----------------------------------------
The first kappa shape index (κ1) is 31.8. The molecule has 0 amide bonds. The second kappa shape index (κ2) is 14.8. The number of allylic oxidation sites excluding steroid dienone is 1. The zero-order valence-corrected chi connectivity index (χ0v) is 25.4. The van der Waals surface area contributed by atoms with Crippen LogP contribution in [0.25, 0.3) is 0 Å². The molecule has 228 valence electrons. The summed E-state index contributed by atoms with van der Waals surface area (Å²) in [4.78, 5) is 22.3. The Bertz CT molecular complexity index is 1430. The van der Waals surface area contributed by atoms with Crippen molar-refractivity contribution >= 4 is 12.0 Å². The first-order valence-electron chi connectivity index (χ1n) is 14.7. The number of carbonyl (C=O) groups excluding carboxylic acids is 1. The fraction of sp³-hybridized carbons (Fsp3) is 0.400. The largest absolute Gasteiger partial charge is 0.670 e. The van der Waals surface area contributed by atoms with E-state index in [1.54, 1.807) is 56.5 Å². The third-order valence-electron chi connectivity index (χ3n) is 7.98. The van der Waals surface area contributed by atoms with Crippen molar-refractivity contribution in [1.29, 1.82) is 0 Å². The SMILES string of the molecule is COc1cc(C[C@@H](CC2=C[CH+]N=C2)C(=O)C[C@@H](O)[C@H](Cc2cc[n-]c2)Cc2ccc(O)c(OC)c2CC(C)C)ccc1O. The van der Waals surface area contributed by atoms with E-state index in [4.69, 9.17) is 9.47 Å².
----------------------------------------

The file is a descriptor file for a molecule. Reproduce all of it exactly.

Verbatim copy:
The first kappa shape index (κ1) is 31.8. The molecule has 0 amide bonds. The second kappa shape index (κ2) is 14.8. The number of allylic oxidation sites excluding steroid dienone is 1. The zero-order valence-corrected chi connectivity index (χ0v) is 25.4. The van der Waals surface area contributed by atoms with Crippen LogP contribution in [0.25, 0.3) is 0 Å². The molecule has 228 valence electrons. The summed E-state index contributed by atoms with van der Waals surface area (Å²) in [4.78, 5) is 22.3. The Bertz CT molecular complexity index is 1430. The van der Waals surface area contributed by atoms with Crippen molar-refractivity contribution >= 4 is 12.0 Å². The first-order valence-electron chi connectivity index (χ1n) is 14.7. The number of carbonyl (C=O) groups excluding carboxylic acids is 1. The fraction of sp³-hybridized carbons (Fsp3) is 0.400. The largest absolute Gasteiger partial charge is 0.670 e. The van der Waals surface area contributed by atoms with E-state index in [1.54, 1.807) is 56.5 Å². The third-order valence-electron chi connectivity index (χ3n) is 7.98. The van der Waals surface area contributed by atoms with Crippen molar-refractivity contribution in [1.29, 1.82) is 0 Å². The SMILES string of the molecule is COc1cc(C[C@@H](CC2=C[CH+]N=C2)C(=O)C[C@@H](O)[C@H](Cc2cc[n-]c2)Cc2ccc(O)c(OC)c2CC(C)C)ccc1O. The van der Waals surface area contributed by atoms with E-state index in [4.69, 9.17) is 9.47 Å².